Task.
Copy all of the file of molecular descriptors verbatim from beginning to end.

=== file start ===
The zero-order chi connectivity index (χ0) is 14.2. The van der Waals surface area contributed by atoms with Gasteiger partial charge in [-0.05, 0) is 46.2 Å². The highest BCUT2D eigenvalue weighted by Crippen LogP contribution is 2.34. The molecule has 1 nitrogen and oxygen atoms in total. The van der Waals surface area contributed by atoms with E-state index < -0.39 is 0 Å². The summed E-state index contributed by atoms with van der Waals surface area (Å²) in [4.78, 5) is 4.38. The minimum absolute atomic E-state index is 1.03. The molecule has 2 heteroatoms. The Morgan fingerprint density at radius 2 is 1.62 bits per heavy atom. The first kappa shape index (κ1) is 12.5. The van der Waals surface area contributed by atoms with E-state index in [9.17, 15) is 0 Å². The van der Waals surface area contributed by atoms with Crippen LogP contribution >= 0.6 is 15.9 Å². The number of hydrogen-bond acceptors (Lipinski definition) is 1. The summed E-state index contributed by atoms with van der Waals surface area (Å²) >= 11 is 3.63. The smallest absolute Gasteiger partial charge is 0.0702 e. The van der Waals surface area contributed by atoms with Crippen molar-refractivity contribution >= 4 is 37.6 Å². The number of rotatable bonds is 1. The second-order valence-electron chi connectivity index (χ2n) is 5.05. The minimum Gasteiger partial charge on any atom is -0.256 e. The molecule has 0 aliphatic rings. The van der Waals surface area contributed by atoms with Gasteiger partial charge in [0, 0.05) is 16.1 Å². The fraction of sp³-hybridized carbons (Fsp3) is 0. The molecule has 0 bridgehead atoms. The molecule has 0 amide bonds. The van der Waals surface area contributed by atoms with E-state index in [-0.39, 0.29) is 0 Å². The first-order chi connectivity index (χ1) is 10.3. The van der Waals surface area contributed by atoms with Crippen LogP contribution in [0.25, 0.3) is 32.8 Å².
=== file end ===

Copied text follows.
The zero-order chi connectivity index (χ0) is 14.2. The van der Waals surface area contributed by atoms with Gasteiger partial charge in [-0.05, 0) is 46.2 Å². The highest BCUT2D eigenvalue weighted by Crippen LogP contribution is 2.34. The molecule has 1 nitrogen and oxygen atoms in total. The van der Waals surface area contributed by atoms with E-state index < -0.39 is 0 Å². The summed E-state index contributed by atoms with van der Waals surface area (Å²) in [4.78, 5) is 4.38. The minimum absolute atomic E-state index is 1.03. The molecule has 2 heteroatoms. The Morgan fingerprint density at radius 2 is 1.62 bits per heavy atom. The first kappa shape index (κ1) is 12.5. The van der Waals surface area contributed by atoms with E-state index in [9.17, 15) is 0 Å². The van der Waals surface area contributed by atoms with Crippen LogP contribution >= 0.6 is 15.9 Å². The number of hydrogen-bond acceptors (Lipinski definition) is 1. The summed E-state index contributed by atoms with van der Waals surface area (Å²) >= 11 is 3.63. The smallest absolute Gasteiger partial charge is 0.0702 e. The van der Waals surface area contributed by atoms with Crippen molar-refractivity contribution >= 4 is 37.6 Å². The number of rotatable bonds is 1. The second-order valence-electron chi connectivity index (χ2n) is 5.05. The minimum Gasteiger partial charge on any atom is -0.256 e. The molecule has 0 aliphatic rings. The van der Waals surface area contributed by atoms with Gasteiger partial charge in [0, 0.05) is 16.1 Å². The fraction of sp³-hybridized carbons (Fsp3) is 0. The molecule has 0 bridgehead atoms. The molecule has 0 amide bonds. The van der Waals surface area contributed by atoms with E-state index in [-0.39, 0.29) is 0 Å². The first-order chi connectivity index (χ1) is 10.3. The van der Waals surface area contributed by atoms with Crippen LogP contribution in [0.25, 0.3) is 32.8 Å².